esop's Fables (Penguin, $13). Aesop, who's said to have been a slave who lived during the 6th century B.C., laid the cornerstone for fiction about animals. His fables use the nature of various beasts — the fox being my favorite — to illustrate truths about human life. The beauty of his work is that he is so concise.
On Horsemanship by Xenophon (CreateSpace, $9). This Greek commander truly understood horses and wrote a manual about training them that can still be used as a guide. Dazzled though we are by technology, horses are not: You'd best do things their way.
The Birds and The Frogs by Aristophanes (Dover, $1.50; Focus, $10). These two plays, first produced in 414 and 405 B.C., demolish the pieties and expose the weaknesses of Athens's political leaders. Aristophanes wrote some of his most incisive plays during the struggle between Athens and Sparta. There is no way this brave soul would be able to write today unmolested, even in our so-called democracies.
Black Beauty by Anna Sewell (Signet, $5). Sewell's 1877 novel about a spirited horse revolutionized how English-speaking peoples relate to animals. Regarded as children's literature, Black Beauty is a resonant story for all ages. There's still much work to be done in learning how to share the earth with other sentient creatures, but thanks to Sewell, we're at least trying to understand other species.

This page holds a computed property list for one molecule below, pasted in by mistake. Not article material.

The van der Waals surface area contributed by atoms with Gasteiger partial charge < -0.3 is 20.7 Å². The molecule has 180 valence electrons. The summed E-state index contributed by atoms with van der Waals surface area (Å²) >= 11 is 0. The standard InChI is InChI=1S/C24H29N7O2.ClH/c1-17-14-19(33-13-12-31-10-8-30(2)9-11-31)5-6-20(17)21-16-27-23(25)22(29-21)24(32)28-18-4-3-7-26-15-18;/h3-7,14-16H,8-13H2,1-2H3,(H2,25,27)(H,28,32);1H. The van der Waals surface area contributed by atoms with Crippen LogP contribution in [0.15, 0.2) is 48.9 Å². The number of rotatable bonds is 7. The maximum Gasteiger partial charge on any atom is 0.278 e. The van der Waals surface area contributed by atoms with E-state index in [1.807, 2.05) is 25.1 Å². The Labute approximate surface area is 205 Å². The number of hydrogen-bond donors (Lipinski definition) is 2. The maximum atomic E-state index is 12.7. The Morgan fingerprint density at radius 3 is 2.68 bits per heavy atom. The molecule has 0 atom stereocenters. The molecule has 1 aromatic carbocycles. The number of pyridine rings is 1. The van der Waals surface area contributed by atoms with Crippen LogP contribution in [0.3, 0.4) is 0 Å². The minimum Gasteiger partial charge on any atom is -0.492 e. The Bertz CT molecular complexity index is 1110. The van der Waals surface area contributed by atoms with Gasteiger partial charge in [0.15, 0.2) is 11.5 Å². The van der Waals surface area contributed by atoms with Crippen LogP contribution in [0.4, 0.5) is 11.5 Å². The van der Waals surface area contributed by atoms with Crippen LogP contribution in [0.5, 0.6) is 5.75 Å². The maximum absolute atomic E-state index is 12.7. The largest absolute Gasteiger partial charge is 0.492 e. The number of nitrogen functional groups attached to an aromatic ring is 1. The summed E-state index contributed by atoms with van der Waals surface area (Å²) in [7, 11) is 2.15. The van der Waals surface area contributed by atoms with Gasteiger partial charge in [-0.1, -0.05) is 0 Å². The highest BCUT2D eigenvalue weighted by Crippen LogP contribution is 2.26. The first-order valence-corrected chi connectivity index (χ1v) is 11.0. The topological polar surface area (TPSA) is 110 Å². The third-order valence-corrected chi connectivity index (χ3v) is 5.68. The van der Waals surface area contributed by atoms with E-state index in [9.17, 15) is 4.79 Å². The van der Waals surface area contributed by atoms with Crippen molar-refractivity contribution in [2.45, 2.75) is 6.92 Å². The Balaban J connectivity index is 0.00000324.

The Wind in the Willows by Kenneth Grahame (Dover, $3.50). This 1908 novel can be read as a send-up of Britain's class system. As in Aesop's fables, the character traits of Mole, Rat, Badger, and those dastardly weasels run fairly true to type. American poet Marianne Moore once said that poetry is "imaginary gardens with real toads in them." Well, The Wind in the Willows has a toad, and my, what a toad!
Memoirs of a Fox-Hunting Man by Siegfried Sassoon (Faber & Faber, $15). A quiet, enchanting volume that allows you to grow with the writer, a lonely English boy who, through fox hunting, discovers horses, courage, and what it is to be a man.
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